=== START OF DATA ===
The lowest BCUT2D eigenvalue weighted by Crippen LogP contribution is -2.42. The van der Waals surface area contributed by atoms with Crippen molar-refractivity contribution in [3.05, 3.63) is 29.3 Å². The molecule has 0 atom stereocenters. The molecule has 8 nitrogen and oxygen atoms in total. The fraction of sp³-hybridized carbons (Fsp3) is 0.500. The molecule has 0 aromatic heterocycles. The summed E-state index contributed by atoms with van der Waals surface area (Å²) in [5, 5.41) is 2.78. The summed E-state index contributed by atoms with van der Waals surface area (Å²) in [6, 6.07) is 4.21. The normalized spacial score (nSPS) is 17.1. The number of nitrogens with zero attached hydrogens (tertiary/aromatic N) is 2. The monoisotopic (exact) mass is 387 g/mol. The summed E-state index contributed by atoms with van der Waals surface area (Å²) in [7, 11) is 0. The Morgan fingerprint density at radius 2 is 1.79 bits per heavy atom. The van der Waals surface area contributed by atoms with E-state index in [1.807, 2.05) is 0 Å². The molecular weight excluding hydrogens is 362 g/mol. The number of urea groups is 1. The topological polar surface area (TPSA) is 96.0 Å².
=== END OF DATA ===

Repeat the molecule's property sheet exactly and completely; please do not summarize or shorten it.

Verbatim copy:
The lowest BCUT2D eigenvalue weighted by Crippen LogP contribution is -2.42. The van der Waals surface area contributed by atoms with Crippen molar-refractivity contribution in [3.05, 3.63) is 29.3 Å². The molecule has 0 atom stereocenters. The molecule has 8 nitrogen and oxygen atoms in total. The fraction of sp³-hybridized carbons (Fsp3) is 0.500. The molecule has 0 aromatic heterocycles. The summed E-state index contributed by atoms with van der Waals surface area (Å²) in [5, 5.41) is 2.78. The summed E-state index contributed by atoms with van der Waals surface area (Å²) in [6, 6.07) is 4.21. The normalized spacial score (nSPS) is 17.1. The number of nitrogens with zero attached hydrogens (tertiary/aromatic N) is 2. The monoisotopic (exact) mass is 387 g/mol. The summed E-state index contributed by atoms with van der Waals surface area (Å²) in [7, 11) is 0. The Morgan fingerprint density at radius 2 is 1.79 bits per heavy atom. The van der Waals surface area contributed by atoms with E-state index in [1.807, 2.05) is 0 Å². The molecular weight excluding hydrogens is 362 g/mol. The number of urea groups is 1. The topological polar surface area (TPSA) is 96.0 Å².